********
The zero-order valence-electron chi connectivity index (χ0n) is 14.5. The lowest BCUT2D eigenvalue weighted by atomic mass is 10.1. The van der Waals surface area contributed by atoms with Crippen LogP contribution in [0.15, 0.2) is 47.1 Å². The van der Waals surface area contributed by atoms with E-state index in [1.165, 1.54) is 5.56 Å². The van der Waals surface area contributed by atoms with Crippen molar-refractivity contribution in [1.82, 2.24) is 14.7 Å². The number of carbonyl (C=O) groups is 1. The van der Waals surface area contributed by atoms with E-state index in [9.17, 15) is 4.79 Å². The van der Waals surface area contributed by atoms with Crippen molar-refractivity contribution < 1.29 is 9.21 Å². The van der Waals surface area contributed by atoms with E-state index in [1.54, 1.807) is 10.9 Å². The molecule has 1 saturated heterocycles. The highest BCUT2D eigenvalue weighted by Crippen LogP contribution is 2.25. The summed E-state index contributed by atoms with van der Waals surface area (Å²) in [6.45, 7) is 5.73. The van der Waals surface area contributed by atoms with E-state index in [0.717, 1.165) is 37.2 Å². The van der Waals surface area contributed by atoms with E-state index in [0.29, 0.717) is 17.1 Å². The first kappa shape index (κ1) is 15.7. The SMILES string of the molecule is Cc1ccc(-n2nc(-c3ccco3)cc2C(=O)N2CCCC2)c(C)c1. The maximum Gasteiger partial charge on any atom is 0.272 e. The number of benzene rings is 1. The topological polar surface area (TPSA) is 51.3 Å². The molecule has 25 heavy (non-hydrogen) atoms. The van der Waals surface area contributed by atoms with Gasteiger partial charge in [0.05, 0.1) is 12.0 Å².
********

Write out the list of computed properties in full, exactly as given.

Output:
The zero-order valence-electron chi connectivity index (χ0n) is 14.5. The lowest BCUT2D eigenvalue weighted by atomic mass is 10.1. The van der Waals surface area contributed by atoms with Crippen LogP contribution in [0.15, 0.2) is 47.1 Å². The van der Waals surface area contributed by atoms with E-state index in [1.165, 1.54) is 5.56 Å². The van der Waals surface area contributed by atoms with Crippen molar-refractivity contribution in [1.82, 2.24) is 14.7 Å². The number of carbonyl (C=O) groups is 1. The van der Waals surface area contributed by atoms with E-state index in [9.17, 15) is 4.79 Å². The van der Waals surface area contributed by atoms with Crippen molar-refractivity contribution < 1.29 is 9.21 Å². The van der Waals surface area contributed by atoms with E-state index in [1.54, 1.807) is 10.9 Å². The molecule has 1 saturated heterocycles. The highest BCUT2D eigenvalue weighted by Crippen LogP contribution is 2.25. The summed E-state index contributed by atoms with van der Waals surface area (Å²) in [6.45, 7) is 5.73. The van der Waals surface area contributed by atoms with E-state index in [0.717, 1.165) is 37.2 Å². The van der Waals surface area contributed by atoms with E-state index in [0.29, 0.717) is 17.1 Å². The first kappa shape index (κ1) is 15.7. The SMILES string of the molecule is Cc1ccc(-n2nc(-c3ccco3)cc2C(=O)N2CCCC2)c(C)c1. The maximum Gasteiger partial charge on any atom is 0.272 e. The number of benzene rings is 1. The topological polar surface area (TPSA) is 51.3 Å². The molecule has 25 heavy (non-hydrogen) atoms. The van der Waals surface area contributed by atoms with Gasteiger partial charge in [0.05, 0.1) is 12.0 Å².